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i'm trying to make a checkbox that will hide a specific css class when clicked, but i also want this effect to apply to all future objects that get that specific class.

for example: i have 2 divs:

divA is of class abc

divB has no class

i want the checkbox to hide all divs of class abc, this is easy, using $(".abc").hide(). but the problem is that if another part of the site made divB of class abc later on, then it won't be hidden. because the jquery code would've only applied to divA at the time.

what i'm trying to do is make the checkbox manipulate the global css definition of the document. so when the user clicks the checkbox, i would change the abc class to be hidden, and later whenever any div joins that class, it would be hidden.

is this possible in jquery?

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Here is a similar question with a good answer: stackoverflow.com/questions/1079237/… –  Jourkey Aug 29 '09 at 3:09

3 Answers 3

up vote 22 down vote accepted

You can use the insertRule and addRule (when necessary) methods to add new rules to the .abc selector. That should affect anything in the future that gets that class applied to it.

var stylesheet = document.styleSheets[0],
    selector = ".abc", rule = "{color: red}";

if (stylesheet.insertRule) {
    stylesheet.insertRule(selector + rule, stylesheet.cssRules.length);
} else if (stylesheet.addRule) {
    stylesheet.addRule(selector, rule, -1);

There is a jQuery plugin for this also: $.rule(); It's available at https://github.com/flesler/jquery.rule

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Thanks for the answer. Though I should mention that this code will only work in IE. My app is a greasemonkey script, so after spending hours looking online, it turns out for firefox the syntax should be: document.styleSheets[0].insertRule(".abc { display:none; }", 0); –  Moe Salih Aug 31 '09 at 17:11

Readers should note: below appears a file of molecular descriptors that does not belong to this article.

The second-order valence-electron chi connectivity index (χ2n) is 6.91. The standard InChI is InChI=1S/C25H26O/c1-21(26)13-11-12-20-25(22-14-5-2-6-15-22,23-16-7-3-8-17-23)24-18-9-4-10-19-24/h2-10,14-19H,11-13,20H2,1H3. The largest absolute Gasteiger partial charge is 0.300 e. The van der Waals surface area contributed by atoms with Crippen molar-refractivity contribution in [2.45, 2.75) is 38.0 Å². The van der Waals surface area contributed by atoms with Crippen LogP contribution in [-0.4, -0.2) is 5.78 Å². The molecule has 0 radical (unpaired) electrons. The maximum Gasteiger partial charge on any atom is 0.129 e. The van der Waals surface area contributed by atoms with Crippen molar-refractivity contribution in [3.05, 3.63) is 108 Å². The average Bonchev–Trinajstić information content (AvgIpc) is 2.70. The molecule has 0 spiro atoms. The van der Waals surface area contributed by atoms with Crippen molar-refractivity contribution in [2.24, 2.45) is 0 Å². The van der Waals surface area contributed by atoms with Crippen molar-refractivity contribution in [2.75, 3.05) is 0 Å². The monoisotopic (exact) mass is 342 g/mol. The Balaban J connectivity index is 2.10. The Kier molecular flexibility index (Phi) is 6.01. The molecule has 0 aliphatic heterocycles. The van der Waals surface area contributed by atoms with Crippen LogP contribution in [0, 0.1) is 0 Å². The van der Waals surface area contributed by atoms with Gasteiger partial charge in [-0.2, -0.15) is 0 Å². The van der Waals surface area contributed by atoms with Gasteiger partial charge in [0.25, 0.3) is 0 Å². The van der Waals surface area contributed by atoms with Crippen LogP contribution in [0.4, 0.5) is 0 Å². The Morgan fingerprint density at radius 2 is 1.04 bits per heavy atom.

jquery.rule lives at github.com/flesler/jquery.rule nowadays... –  Mikko Rantalainen Dec 19 '12 at 13:23

I would probably handle this by having your checkbox add and remove a class form the <body> element:


And have the following CSS:

body.hideABC div.abc { display:none; }
body div.abc { display:block; }

So, if elsewhere in your page a <div> gets the '.abc' class added to it, then it will take on the first CSS rule and be hidden.

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To my mind this is a much better (and in particular simpler) approach than the alternatives. Why so few votes? Is there some flaw with this approach? –  Robert Tupelo-Schneck Jul 6 '12 at 3:42
That's really clever and seems like it would be much more reliable cross-browser than trying to add new rules into the stylesheet. I can't think of any downsides to that approach. –  daGUY Dec 19 '12 at 15:08
This looks simple now, but it would become a whole lot more complex to work with once you started applying the class programmatically to data rendered from AJAX polling, for example. –  rvr_jon Apr 14 '13 at 14:23
Great approach! –  Grodriguez Oct 3 '13 at 15:09
Fantastic approach! Very clever. –  Ethan Welborn Jun 24 at 15:08

Use live() to bind http://docs.jquery.com/Events/live

"Added in jQuery 1.3: Binds a handler to an event (like click) for all current - and future - matched element. Can also bind custom events."

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I believe live is for events, not css manipulation. –  Joel Potter Aug 29 '09 at 17:26
live binds functions to events, so the function could be to manipulate the css, correct? –  Bob Aug 29 '09 at 17:37
like this: $("foo").live("click", function(){ $(".abc").hide() }); –  Bob Aug 29 '09 at 17:40
I don't believe this work work. from reading the documentation, your code would bind the click event to all future FOO objects. It will NOT apply the hide() function to all future .abc objects. –  Moe Salih Aug 31 '09 at 17:04

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